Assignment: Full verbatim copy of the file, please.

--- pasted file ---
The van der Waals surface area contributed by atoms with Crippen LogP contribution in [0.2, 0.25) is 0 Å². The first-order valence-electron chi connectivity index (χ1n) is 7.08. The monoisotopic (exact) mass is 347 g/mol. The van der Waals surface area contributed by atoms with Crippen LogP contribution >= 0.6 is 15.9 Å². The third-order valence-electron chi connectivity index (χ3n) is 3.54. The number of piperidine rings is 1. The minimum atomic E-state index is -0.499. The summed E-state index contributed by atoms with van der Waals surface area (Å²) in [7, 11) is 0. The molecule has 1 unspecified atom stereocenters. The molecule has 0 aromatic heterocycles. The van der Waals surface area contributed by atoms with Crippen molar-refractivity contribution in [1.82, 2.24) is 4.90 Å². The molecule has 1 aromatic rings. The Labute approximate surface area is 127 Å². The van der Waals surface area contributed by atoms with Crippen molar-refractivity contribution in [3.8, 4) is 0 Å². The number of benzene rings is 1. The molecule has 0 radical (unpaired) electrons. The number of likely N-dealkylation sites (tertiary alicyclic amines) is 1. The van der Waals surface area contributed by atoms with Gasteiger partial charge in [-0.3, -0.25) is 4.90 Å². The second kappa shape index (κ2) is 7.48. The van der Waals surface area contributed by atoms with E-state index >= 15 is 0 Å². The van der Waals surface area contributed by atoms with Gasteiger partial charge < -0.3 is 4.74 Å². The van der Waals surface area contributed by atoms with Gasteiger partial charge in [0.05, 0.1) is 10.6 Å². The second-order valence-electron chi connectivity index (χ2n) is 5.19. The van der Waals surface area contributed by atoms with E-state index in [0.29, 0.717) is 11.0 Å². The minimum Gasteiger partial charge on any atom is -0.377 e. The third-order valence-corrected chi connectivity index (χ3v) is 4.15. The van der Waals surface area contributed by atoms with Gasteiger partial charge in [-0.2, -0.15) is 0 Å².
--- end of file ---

The van der Waals surface area contributed by atoms with Crippen LogP contribution in [0.2, 0.25) is 0 Å². The first-order valence-electron chi connectivity index (χ1n) is 7.08. The monoisotopic (exact) mass is 347 g/mol. The van der Waals surface area contributed by atoms with Crippen LogP contribution >= 0.6 is 15.9 Å². The third-order valence-electron chi connectivity index (χ3n) is 3.54. The number of piperidine rings is 1. The minimum atomic E-state index is -0.499. The summed E-state index contributed by atoms with van der Waals surface area (Å²) in [7, 11) is 0. The molecule has 1 unspecified atom stereocenters. The molecule has 0 aromatic heterocycles. The van der Waals surface area contributed by atoms with Crippen molar-refractivity contribution in [1.82, 2.24) is 4.90 Å². The molecule has 1 aromatic rings. The Labute approximate surface area is 127 Å². The van der Waals surface area contributed by atoms with Crippen molar-refractivity contribution in [3.8, 4) is 0 Å². The number of benzene rings is 1. The molecule has 0 radical (unpaired) electrons. The number of likely N-dealkylation sites (tertiary alicyclic amines) is 1. The van der Waals surface area contributed by atoms with Gasteiger partial charge in [-0.3, -0.25) is 4.90 Å². The second kappa shape index (κ2) is 7.48. The van der Waals surface area contributed by atoms with E-state index >= 15 is 0 Å². The van der Waals surface area contributed by atoms with Gasteiger partial charge < -0.3 is 4.74 Å². The van der Waals surface area contributed by atoms with Gasteiger partial charge in [0.05, 0.1) is 10.6 Å². The second-order valence-electron chi connectivity index (χ2n) is 5.19. The van der Waals surface area contributed by atoms with E-state index in [0.29, 0.717) is 11.0 Å². The minimum Gasteiger partial charge on any atom is -0.377 e. The third-order valence-corrected chi connectivity index (χ3v) is 4.15. The van der Waals surface area contributed by atoms with Gasteiger partial charge in [-0.2, -0.15) is 0 Å².